Welcome to Chicago

We arrived on an airbus carrying over 380 people and found ourselves in passport control at the back of them as well as all the other flights that had landed. We were shouted at and herded like sheep into lines and if anyone asked a question they were grunted at in Spanish and waved along. It took us nearly 2 hours to clear passport control with few staff on the desks and those that were there seemed to enjoy chatting to each other rather than clear us through. We eventually emerged out the other side rather disgruntled at having to have our fingerprints and photos taken and kept on file. Retina records are soon to be initiated and whilst I have no desire to let terrorists flourish, I resent this Big Brother approach to control my personal data.

Outside it was hot and muggy, we were tired and in need of transport to our motel. We asked for help  to find courtesy phones and but everyone really unhelpful, so we opted to take a taxi. One was quickly found by another member of staff designated to keep passengers on the move and after  asking where we were staying he spoke to the cab driver who had no idea where the motel was. We gave him the address and he eventually managed to find it. The fare was clearly shown as $11.95 and when we paid him he told us it was $15 because it was just short drive and he was told by the man at the taxi rank that he could do this. A rip off, I know, but we needed a bed and paid up because he was getting abusive.

This morning we were awake 3am local time and are still trying to get body clocks in time with our surroundings. We picked our car up at 8am and set off on the first leg of our journey amongst the most impatient and discourteous drivers I’ve ever had to share a road with. There appears to be no concept of actually letting someone indicate and move smoothly into another lane – you have to find a space and go for it, amidst honking car horns and hooting truck air horns. We survived, but my stress levels shot off the Richter Scale. According to people we have met along the way we are lucky to have got away without a bump. They all stated they never drive to Chicago, particularly along the freeway from the airport, because the drivers are ‘too nasty’. So I guess we weren’t driving the invisible car, just the one with prats in who were stupid enough to hold outdated principles of courtesy.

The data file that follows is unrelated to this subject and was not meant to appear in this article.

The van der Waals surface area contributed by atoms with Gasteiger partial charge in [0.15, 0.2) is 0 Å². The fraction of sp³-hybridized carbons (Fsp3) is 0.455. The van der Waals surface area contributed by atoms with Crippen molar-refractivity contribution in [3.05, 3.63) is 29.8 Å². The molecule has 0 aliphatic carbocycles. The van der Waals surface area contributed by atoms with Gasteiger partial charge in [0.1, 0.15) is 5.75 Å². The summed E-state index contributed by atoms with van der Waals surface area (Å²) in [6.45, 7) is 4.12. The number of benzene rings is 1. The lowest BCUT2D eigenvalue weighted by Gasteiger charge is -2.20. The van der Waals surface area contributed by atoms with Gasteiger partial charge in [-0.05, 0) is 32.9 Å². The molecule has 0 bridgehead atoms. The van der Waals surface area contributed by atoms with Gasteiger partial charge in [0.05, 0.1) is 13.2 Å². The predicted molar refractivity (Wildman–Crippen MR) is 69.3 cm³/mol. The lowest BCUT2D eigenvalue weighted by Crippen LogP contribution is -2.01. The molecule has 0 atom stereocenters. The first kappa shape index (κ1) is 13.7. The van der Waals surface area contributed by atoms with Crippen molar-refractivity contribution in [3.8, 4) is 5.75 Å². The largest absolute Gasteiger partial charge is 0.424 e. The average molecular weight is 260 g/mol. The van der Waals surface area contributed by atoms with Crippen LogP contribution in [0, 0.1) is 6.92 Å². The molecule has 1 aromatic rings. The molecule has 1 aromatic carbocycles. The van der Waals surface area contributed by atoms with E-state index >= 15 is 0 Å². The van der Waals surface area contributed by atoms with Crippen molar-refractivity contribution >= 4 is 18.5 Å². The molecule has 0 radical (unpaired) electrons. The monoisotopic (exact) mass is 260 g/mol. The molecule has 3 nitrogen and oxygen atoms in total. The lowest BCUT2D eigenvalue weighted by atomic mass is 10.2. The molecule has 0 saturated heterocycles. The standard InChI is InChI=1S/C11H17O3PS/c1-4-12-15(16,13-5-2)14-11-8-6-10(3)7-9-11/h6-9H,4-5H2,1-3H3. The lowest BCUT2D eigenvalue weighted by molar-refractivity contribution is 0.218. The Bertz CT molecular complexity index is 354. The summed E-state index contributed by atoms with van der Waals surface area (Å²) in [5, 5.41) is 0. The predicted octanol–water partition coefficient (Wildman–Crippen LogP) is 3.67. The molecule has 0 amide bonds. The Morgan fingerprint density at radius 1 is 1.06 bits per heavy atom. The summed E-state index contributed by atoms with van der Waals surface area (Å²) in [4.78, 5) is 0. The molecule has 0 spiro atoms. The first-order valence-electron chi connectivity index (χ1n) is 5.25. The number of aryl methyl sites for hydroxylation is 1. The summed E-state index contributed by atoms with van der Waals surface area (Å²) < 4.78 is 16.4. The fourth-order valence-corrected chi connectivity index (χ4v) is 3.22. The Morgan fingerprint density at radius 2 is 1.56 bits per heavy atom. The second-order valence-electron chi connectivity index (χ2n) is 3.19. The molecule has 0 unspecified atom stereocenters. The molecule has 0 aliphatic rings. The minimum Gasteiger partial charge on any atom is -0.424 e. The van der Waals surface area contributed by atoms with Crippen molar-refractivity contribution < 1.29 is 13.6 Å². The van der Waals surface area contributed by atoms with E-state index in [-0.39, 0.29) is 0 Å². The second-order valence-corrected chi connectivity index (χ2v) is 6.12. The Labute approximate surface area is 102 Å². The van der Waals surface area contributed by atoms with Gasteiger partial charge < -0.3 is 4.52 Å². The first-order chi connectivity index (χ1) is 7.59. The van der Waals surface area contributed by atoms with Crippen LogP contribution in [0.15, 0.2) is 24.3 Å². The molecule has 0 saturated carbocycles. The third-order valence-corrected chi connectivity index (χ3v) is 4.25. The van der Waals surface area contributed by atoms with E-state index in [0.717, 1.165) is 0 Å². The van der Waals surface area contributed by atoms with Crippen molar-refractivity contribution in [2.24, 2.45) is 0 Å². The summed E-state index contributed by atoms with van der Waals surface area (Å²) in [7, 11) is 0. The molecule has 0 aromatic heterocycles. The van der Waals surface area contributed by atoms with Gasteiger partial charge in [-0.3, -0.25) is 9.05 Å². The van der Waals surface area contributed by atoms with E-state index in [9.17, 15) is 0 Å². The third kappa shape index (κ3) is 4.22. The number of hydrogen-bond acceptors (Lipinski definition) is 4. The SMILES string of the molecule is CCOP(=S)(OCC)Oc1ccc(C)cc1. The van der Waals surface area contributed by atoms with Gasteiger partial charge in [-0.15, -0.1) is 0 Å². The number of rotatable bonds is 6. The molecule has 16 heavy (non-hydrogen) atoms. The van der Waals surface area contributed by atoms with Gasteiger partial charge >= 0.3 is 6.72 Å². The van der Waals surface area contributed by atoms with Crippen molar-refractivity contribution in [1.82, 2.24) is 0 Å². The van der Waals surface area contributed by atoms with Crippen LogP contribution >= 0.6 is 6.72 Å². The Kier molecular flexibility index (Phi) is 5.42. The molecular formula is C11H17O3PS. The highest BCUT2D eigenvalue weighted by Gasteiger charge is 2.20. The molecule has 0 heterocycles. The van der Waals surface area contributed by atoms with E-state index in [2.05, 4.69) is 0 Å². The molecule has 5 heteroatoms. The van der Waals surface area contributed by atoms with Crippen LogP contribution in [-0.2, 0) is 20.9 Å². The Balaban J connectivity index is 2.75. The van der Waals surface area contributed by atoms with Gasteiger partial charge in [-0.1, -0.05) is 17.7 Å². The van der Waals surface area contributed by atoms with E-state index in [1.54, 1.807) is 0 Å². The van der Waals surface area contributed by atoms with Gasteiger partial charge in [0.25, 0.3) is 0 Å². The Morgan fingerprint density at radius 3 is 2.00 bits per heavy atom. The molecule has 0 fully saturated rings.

We pulled into a garage for some fruit and coffee that we ate in the car. A huge SUV parked next to us, windows down, blasting out some rap record. The driver got out the car, leaving his music on. He was away for 15 minutes, his music blaring to the point we had difficulty talking to each other, and when he came back he sat in the car, opened his windows all the way down, and turned the music up. We thought this was a one-off, till three more huge cars drove up and the men and women in them did the same thing. What is it about people who think the whole world has to listen to their music at ear-shattering volume? It’s bad enough being forced to listen to the tinny sounds emitted from  headphones; this was in another league entirely.

But to end on a positive note, the people we have asked for help and met along the way have been kind, polite, friendly and extremely helpful. It’s unfortunate about the others, but it gives us something to write home about. Tomorrow is another day and we’ve had sunshine and laughter all the way, so it’s definitely good.

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